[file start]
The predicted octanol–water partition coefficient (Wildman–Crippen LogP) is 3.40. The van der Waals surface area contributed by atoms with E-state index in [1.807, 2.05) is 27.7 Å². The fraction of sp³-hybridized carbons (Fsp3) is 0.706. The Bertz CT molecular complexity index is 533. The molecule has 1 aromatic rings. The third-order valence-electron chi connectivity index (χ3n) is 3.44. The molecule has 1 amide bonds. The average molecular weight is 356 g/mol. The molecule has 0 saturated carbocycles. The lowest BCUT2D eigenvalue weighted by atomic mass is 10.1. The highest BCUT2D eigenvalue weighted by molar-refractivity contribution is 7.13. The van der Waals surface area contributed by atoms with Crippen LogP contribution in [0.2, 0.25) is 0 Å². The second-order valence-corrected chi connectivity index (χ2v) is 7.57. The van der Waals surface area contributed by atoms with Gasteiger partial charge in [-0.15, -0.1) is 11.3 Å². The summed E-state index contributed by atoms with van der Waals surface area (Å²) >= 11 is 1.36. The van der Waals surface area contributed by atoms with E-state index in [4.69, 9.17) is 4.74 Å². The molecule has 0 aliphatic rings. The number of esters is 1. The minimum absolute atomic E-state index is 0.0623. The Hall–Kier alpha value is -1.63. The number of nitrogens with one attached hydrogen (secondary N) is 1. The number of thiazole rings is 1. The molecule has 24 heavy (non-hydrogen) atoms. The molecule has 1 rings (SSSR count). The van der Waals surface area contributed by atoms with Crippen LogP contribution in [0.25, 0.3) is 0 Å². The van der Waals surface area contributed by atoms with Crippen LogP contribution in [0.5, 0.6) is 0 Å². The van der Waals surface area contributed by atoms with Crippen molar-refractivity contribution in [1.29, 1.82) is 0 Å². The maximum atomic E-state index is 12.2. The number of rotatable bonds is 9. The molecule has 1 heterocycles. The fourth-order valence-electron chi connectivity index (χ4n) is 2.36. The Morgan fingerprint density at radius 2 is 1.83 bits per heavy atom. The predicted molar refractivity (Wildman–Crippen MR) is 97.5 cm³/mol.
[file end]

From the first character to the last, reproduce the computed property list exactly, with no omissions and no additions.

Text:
The predicted octanol–water partition coefficient (Wildman–Crippen LogP) is 3.40. The van der Waals surface area contributed by atoms with E-state index in [1.807, 2.05) is 27.7 Å². The fraction of sp³-hybridized carbons (Fsp3) is 0.706. The Bertz CT molecular complexity index is 533. The molecule has 1 aromatic rings. The third-order valence-electron chi connectivity index (χ3n) is 3.44. The molecule has 1 amide bonds. The average molecular weight is 356 g/mol. The molecule has 0 saturated carbocycles. The lowest BCUT2D eigenvalue weighted by atomic mass is 10.1. The highest BCUT2D eigenvalue weighted by molar-refractivity contribution is 7.13. The van der Waals surface area contributed by atoms with Crippen LogP contribution in [0.2, 0.25) is 0 Å². The second-order valence-corrected chi connectivity index (χ2v) is 7.57. The van der Waals surface area contributed by atoms with Gasteiger partial charge in [-0.15, -0.1) is 11.3 Å². The summed E-state index contributed by atoms with van der Waals surface area (Å²) >= 11 is 1.36. The van der Waals surface area contributed by atoms with E-state index in [4.69, 9.17) is 4.74 Å². The molecule has 0 aliphatic rings. The number of esters is 1. The minimum absolute atomic E-state index is 0.0623. The Hall–Kier alpha value is -1.63. The number of nitrogens with one attached hydrogen (secondary N) is 1. The number of thiazole rings is 1. The molecule has 24 heavy (non-hydrogen) atoms. The molecule has 1 rings (SSSR count). The van der Waals surface area contributed by atoms with Crippen LogP contribution in [0.25, 0.3) is 0 Å². The van der Waals surface area contributed by atoms with Crippen LogP contribution in [0.5, 0.6) is 0 Å². The van der Waals surface area contributed by atoms with Crippen molar-refractivity contribution in [1.29, 1.82) is 0 Å². The maximum atomic E-state index is 12.2. The number of rotatable bonds is 9. The molecule has 1 heterocycles. The fourth-order valence-electron chi connectivity index (χ4n) is 2.36. The Morgan fingerprint density at radius 2 is 1.83 bits per heavy atom. The predicted molar refractivity (Wildman–Crippen MR) is 97.5 cm³/mol.